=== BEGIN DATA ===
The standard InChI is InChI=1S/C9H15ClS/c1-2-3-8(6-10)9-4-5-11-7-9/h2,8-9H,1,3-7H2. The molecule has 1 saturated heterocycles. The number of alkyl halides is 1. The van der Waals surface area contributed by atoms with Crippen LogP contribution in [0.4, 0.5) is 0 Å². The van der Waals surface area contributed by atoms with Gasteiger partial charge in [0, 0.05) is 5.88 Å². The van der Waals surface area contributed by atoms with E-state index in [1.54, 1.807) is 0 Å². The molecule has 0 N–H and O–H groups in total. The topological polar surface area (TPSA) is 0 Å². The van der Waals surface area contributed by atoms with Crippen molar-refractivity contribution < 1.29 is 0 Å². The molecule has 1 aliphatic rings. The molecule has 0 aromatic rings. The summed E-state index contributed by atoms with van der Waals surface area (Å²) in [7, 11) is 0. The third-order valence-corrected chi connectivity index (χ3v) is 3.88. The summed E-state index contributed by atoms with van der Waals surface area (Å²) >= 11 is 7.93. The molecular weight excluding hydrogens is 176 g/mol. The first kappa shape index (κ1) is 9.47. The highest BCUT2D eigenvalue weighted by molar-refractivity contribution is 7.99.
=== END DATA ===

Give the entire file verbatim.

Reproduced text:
The standard InChI is InChI=1S/C9H15ClS/c1-2-3-8(6-10)9-4-5-11-7-9/h2,8-9H,1,3-7H2. The molecule has 1 saturated heterocycles. The number of alkyl halides is 1. The van der Waals surface area contributed by atoms with Crippen LogP contribution in [0.4, 0.5) is 0 Å². The van der Waals surface area contributed by atoms with Gasteiger partial charge in [0, 0.05) is 5.88 Å². The van der Waals surface area contributed by atoms with E-state index in [1.54, 1.807) is 0 Å². The molecule has 0 N–H and O–H groups in total. The topological polar surface area (TPSA) is 0 Å². The van der Waals surface area contributed by atoms with Crippen molar-refractivity contribution < 1.29 is 0 Å². The molecule has 1 aliphatic rings. The molecule has 0 aromatic rings. The summed E-state index contributed by atoms with van der Waals surface area (Å²) in [7, 11) is 0. The third-order valence-corrected chi connectivity index (χ3v) is 3.88. The summed E-state index contributed by atoms with van der Waals surface area (Å²) >= 11 is 7.93. The molecular weight excluding hydrogens is 176 g/mol. The first kappa shape index (κ1) is 9.47. The highest BCUT2D eigenvalue weighted by molar-refractivity contribution is 7.99.